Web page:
Casual anti-gay 'humor' helped spur the march


April 27, 1993|By WILEY A. HALL

"Hey, man," shouted the guy in the red tank top to the tall man in the blue T-shirt during a basketball game yesterday. "Where were you Sunday? We were trying to get a game together."

"He didn't show up because he was marching," laughed another player.

We all chuckled. In retrospect, though, the joke wasn't funny.

The banter on the court referred, of course, to Sunday's march on Washington for gay rights.

But the implication, the hook that made the joke, was that the man in the blue T-shirt was gay -- and further, that being gay is bad, something to be ashamed of.

The player in the blue T-shirt isn't gay, by the way. He didn't march Sunday. It was just part of the gentle ribbing that happens on the basketball court.

But I realize now that this particular kind of humor, this casual denigration of homosexuality, is part of what compelled gays to march in the first place.

"Yes, yes, you are absolutely right," says a 33-year-old Baltimore man who is gay.

"Part of the thing about being homosexual is that you're always hearing things like that. You might hear your nephews calling each other 'faggot,' or radio talk-show hosts mentioning the 'sodomy lobby.' There are all of these jokes and all of this hostility that is almost like part of our everyday life.

"Look at this," he exclaims, showing me the front page of yesterday's Washington Times newspaper, which carried the banner headline, "Queer '90s."

"I find this offensive. We're not 'queers.' Can you imagine a major newspaper slamming any other minority like this?"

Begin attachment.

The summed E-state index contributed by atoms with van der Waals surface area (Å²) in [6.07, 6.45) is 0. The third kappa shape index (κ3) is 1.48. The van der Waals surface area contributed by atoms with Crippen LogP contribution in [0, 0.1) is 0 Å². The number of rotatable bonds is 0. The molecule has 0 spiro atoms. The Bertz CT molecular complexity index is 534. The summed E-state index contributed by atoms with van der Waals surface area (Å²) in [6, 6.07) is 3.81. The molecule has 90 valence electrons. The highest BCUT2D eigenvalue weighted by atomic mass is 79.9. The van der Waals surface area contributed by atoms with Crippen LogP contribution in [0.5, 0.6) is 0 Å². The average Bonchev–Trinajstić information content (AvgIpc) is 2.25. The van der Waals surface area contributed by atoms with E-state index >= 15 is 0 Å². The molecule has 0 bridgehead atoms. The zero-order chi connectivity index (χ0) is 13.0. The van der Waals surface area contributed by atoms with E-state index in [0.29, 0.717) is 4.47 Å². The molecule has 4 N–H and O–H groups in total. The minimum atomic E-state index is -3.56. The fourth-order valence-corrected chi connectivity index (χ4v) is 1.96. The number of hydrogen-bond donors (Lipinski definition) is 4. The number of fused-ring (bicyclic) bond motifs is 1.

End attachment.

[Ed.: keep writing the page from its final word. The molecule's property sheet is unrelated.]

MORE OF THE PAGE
I first talked with this man last year when he set up an interview for me with his companion, who is dying of illnesses related to acquired immune deficiency syndrome, or AIDS.

My source goes on to explain why he doesn't want to be identified in print. "My own mother has a lot of hostility against gays. That's one of the main reasons I don't want you to use my name.

"It would kill her if she knew that her own son was one of those 'dirty, immoral people' she is always talking about."

"At least if you are black or some other minority, you don't hear a lot of the bigotry because people hide it around you," he continues. "Or if you do hear it, you have a moral recourse, because society, in general, has accepted that bigotry against minorities is wrong. But that isn't true about being gay."

On Sunday, hundreds of thousands of people marched to promote gay rights. They hoped to rally support for some of the high-profile issues confronting gays: their right to serve openly in the military; their right to be guaranteed protection from discrimination in housing and employment; and the need for more spending for AIDS research and treatment.

But the march was about more than politics. Gay speakers emphasized the necessity of being proud, not ashamed. And supporters from outside the gay community called for an end to prejudice.

Perhaps one of the more important moments during the march occurred when Ben Chavis, the newly appointed executive director of the NAACP, spoke out publicly on behalf of gay rights. This was an act of courage, considering the black community's traditional hostility to homosexuality. Some civil rights leaders have taken particular exception to the linkage of gay rights with civil rights, based on the very dubious argument that race and ethnicity are natural conditions while homosexuality is not.

In the past few years alone, Washington has been host to a number of marches and mass protests, on behalf of blacks and women, the poor and the disabled.

The sponsors may change but the goals seem to remain the same: People want to be treated with compassion and dignity and respect. They want protection from the bigoted and the ignorant. They want equal opportunity in this, the so-called land of opportunity.

These do not seem like particularly outlandish goals to me, especially if ours is as wise and compassionate a society as we would like to believe. But the compassion of American society appears to be mostly myth. And the marchers, they just keep on coming.

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